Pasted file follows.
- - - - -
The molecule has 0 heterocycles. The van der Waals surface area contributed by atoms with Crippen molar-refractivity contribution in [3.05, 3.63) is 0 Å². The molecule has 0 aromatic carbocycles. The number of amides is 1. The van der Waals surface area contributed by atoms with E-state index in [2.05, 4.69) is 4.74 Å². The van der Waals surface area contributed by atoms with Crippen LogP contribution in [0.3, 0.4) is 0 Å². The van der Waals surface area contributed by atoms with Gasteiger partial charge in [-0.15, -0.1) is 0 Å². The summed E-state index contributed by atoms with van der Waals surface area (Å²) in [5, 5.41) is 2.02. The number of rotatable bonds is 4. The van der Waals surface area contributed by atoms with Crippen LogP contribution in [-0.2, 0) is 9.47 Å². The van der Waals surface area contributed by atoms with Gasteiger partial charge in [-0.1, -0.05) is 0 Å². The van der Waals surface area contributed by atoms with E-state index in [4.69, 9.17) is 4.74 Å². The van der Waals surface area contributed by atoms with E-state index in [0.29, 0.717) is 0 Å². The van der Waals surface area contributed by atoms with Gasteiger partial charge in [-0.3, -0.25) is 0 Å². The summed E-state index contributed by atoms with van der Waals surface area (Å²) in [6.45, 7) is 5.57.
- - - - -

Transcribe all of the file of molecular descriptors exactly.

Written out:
The molecule has 0 heterocycles. The van der Waals surface area contributed by atoms with Crippen molar-refractivity contribution in [3.05, 3.63) is 0 Å². The molecule has 0 aromatic carbocycles. The number of amides is 1. The van der Waals surface area contributed by atoms with E-state index in [2.05, 4.69) is 4.74 Å². The van der Waals surface area contributed by atoms with Crippen LogP contribution in [0.3, 0.4) is 0 Å². The van der Waals surface area contributed by atoms with Gasteiger partial charge in [-0.15, -0.1) is 0 Å². The summed E-state index contributed by atoms with van der Waals surface area (Å²) in [5, 5.41) is 2.02. The number of rotatable bonds is 4. The van der Waals surface area contributed by atoms with Crippen LogP contribution in [-0.2, 0) is 9.47 Å². The van der Waals surface area contributed by atoms with Gasteiger partial charge in [-0.1, -0.05) is 0 Å². The van der Waals surface area contributed by atoms with E-state index in [4.69, 9.17) is 4.74 Å². The van der Waals surface area contributed by atoms with E-state index in [0.29, 0.717) is 0 Å². The van der Waals surface area contributed by atoms with Gasteiger partial charge in [-0.3, -0.25) is 0 Å². The summed E-state index contributed by atoms with van der Waals surface area (Å²) in [6.45, 7) is 5.57.